I am either on an urban Native American reservation or at a convention with many different peoples. A four-story structure is being assembled behind a common area where we all meet. As the structure goes up, the builders seem to have the proper training to build it. It still looks unsafe.
I pack my bags, trying to figure out how to make all of my things fit into two small pieces of luggage. My roommate has the same problem but with more things to pack.
I take a break and go downstairs into the gift shop. A young Native American asks the shop worker if she can smoke her pipe in the shop. He says no. Another young Native American holds a glass wand as he browses the store. The shopkeeper says “I’m glad you found what you want, but you can’t keep looking around for other things.”
I go outside to share the pipe on the lawn and see that the structure is finished. People walk on it, so I go up to the top floor after sending a prayer up with the pipe. At the top, a woman falls through a walkway piece. She climbs out of the crumbled aluminum piece right before it falls to the ground. It lands next to another damaged piece as some people lay boards over the gap.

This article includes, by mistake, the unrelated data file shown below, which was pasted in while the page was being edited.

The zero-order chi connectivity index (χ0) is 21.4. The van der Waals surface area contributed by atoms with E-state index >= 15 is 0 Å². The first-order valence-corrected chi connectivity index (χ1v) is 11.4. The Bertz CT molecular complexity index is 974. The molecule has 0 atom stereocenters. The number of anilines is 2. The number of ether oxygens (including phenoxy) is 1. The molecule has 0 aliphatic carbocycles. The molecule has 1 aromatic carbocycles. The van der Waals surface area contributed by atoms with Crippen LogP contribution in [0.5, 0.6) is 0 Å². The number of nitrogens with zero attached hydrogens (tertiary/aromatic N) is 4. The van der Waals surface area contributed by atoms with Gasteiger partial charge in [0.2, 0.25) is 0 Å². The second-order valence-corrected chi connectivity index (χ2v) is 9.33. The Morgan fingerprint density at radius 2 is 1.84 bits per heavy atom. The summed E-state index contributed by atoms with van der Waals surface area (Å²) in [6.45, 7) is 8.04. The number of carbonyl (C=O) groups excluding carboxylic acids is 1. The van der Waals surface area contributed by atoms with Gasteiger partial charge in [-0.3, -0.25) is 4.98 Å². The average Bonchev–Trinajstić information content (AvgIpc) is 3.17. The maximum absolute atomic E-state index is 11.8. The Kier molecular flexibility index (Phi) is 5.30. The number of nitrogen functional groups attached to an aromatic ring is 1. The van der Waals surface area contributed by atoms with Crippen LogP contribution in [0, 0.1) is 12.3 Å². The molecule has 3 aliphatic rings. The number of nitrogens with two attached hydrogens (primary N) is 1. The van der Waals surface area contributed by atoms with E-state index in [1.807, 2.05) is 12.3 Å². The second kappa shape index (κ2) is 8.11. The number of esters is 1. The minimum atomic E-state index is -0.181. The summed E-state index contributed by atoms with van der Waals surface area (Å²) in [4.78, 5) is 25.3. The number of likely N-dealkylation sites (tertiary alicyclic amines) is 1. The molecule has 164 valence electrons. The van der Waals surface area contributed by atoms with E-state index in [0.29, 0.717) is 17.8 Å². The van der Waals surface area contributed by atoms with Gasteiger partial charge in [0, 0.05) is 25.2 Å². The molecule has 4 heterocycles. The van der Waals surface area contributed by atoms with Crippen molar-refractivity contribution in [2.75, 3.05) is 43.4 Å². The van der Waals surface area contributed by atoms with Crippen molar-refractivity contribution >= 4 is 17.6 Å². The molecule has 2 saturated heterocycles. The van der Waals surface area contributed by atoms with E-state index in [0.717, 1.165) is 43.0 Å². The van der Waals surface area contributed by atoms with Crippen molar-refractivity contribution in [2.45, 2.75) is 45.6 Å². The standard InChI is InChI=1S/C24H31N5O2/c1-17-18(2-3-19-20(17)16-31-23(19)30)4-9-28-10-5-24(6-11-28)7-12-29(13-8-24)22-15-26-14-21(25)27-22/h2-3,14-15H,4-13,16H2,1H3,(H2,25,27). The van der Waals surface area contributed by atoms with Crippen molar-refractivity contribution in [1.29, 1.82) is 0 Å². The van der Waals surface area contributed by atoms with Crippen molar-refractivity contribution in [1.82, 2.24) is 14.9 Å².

Then the whole structure begins to collapse. I stand on the only safe area, and, from the top level, watch helplessly as people fall off and through the dropping pieces. I see three women, one blonde, fall, so I go look over the edge to check on them. They are curled up like bugs on their backs, holding their necks with their hands.
Time passes as I descend the ruin. Not knowing what to do, I call 911.
“A building has collapsed and people need assistance!”
“What address?” the 911 person asks. I don’t know so ask someone. “There isn’t a building registered at that address. We can’t help you.”
I notice two fire trucks are helping the bug women and the see that the first floor is all cars. “But you’re 911. You’re supposed to help no matter what.”
“I see,” she says. “Please hold.”
Left on hold, I eventually hang up. The fire trucks have taken the bug women away.